One of the greatest gifts I have been able to give myself in my late twenties and early thirties has been the gift of inner healing.

Throughout my early off-and-on relationship with therapy, I never felt like I was growing as a woman or working through my own baggage. But over the last five years, the therapist I see has helped me dig deep into my own story and do the healing work I have long needed to do.

Therapy is a gift I can give to myself and one for which I am incredibly grateful. But I am well aware that, for many women, the luxury of going to counseling is something that may not be feasible in their life for a variety of reasons (finances, insurance coverage, fear of what others will think). While going to therapy is a wonderful avenue, there are still various tools you can use in your life to help you deal with stress, even if you’re unable to go to counseling.

Knowing your triggers

What exactly is a trigger? Triggers are reminders of or flashbacks to a past trauma. This sudden reminder or memory can create a sense of anxiety, fear, sadness, pain, or anger. Triggers can take many forms: sounds, smells, people, the anniversary of a traumatic event, etc. This has become one of the most critical things I have learned about myself and my own story.

In his excellent book, The Body Keeps the Score: Brain, Mind, and Body in the Healing of Trauma, Dr. Bessel van der Kolk offers the helpful insight that sometimes our triggers can be an indicator of deeper trauma that may need some healing. Triggers reveal some deeper healing work we may need to embark upon, and there’s no shame in that at all.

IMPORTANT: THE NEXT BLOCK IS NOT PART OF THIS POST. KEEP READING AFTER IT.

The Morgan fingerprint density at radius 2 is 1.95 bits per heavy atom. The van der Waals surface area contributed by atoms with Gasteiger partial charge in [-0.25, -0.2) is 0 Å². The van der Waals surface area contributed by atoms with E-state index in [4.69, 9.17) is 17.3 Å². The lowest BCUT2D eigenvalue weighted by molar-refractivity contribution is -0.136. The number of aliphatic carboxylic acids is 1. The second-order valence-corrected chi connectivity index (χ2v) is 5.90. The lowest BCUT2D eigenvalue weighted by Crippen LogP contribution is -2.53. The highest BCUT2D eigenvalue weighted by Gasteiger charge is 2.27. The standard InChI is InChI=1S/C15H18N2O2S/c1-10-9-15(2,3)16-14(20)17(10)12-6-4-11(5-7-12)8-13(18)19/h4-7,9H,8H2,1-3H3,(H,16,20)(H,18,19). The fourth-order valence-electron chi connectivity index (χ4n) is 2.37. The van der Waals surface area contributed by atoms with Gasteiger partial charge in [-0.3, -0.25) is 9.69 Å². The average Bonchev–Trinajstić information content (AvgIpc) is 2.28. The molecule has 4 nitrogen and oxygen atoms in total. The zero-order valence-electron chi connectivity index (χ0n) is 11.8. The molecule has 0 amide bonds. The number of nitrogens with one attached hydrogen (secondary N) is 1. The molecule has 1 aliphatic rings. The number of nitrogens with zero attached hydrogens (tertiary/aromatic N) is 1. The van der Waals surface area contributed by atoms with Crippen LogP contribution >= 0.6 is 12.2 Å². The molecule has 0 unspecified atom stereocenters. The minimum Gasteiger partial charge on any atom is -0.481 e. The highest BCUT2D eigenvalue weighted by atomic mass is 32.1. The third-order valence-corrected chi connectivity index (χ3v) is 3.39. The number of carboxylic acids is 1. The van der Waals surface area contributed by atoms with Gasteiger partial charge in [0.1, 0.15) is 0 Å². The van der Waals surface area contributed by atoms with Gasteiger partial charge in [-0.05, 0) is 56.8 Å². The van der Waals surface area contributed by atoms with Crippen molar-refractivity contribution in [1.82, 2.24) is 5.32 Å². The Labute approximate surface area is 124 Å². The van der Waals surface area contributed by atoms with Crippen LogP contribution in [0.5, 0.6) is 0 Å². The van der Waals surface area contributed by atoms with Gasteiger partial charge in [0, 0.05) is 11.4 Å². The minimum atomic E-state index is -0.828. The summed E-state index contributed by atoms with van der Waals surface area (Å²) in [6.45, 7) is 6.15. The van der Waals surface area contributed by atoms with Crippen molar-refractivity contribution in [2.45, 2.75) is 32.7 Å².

How do you determine what your triggers are? Pay attention to your physical bodily reactions. Notice what thoughts are running through your head or any particular feelings or emotions attached to those thoughts.

Some other helpful questions include: are you able to identify who or what triggered that emotion? What happened right before you felt triggered? Do you have any needs in this moment that are not being met?

When we become aware of our triggers, we can grow more self-aware and can choose to not expose ourselves to people or situations that do not feel safe or harm our mental health.

Reading reliable sources

While therapy is the ideal, there are so many excellent books and free resources available to us from the mental health community. If you are unable to go to counseling, consider one of many books, talks, or podcasts that can help support your mental health.

Boundaries: When to Say Yes, How to Say No to Take Control of Your Life by Drs. Henry Cloud and John Townsend will help you understand that boundaries are important, healthy, and something we all need in life to stay emotionally safe. Codependent No More: How to Stop Controlling Others and Start Caring for Yourself by Melody Beattie teaches readers about patterns of codependency and how to learn to walk away from that in life.

Pia Mellody’s Facing Love Addiction: Giving Yourself the Power to Change the Way You Love is a book that helped me begin to navigate dating in a new way. My counselor has had me read several of Mellody’s books, and each of them has helped me grow in new ways.